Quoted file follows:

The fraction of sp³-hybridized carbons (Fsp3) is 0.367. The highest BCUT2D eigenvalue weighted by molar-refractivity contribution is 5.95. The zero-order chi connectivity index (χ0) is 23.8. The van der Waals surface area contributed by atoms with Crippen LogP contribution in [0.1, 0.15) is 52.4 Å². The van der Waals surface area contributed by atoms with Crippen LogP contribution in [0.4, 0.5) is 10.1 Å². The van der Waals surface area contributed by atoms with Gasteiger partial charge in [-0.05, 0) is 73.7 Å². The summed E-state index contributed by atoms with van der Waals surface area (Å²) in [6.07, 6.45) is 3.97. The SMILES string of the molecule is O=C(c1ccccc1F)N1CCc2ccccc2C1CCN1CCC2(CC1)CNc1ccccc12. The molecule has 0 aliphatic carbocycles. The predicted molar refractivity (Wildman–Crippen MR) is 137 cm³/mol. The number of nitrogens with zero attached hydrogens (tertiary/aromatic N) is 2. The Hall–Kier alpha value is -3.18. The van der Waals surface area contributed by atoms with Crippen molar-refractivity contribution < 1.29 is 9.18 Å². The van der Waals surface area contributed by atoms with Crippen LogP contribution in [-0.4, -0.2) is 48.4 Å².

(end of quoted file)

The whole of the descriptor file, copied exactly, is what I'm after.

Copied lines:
The fraction of sp³-hybridized carbons (Fsp3) is 0.367. The highest BCUT2D eigenvalue weighted by molar-refractivity contribution is 5.95. The zero-order chi connectivity index (χ0) is 23.8. The van der Waals surface area contributed by atoms with Crippen LogP contribution in [0.1, 0.15) is 52.4 Å². The van der Waals surface area contributed by atoms with Crippen LogP contribution in [0.4, 0.5) is 10.1 Å². The van der Waals surface area contributed by atoms with Gasteiger partial charge in [-0.05, 0) is 73.7 Å². The summed E-state index contributed by atoms with van der Waals surface area (Å²) in [6.07, 6.45) is 3.97. The SMILES string of the molecule is O=C(c1ccccc1F)N1CCc2ccccc2C1CCN1CCC2(CC1)CNc1ccccc12. The molecule has 0 aliphatic carbocycles. The predicted molar refractivity (Wildman–Crippen MR) is 137 cm³/mol. The number of nitrogens with zero attached hydrogens (tertiary/aromatic N) is 2. The Hall–Kier alpha value is -3.18. The van der Waals surface area contributed by atoms with Crippen molar-refractivity contribution < 1.29 is 9.18 Å². The van der Waals surface area contributed by atoms with Crippen LogP contribution in [-0.4, -0.2) is 48.4 Å².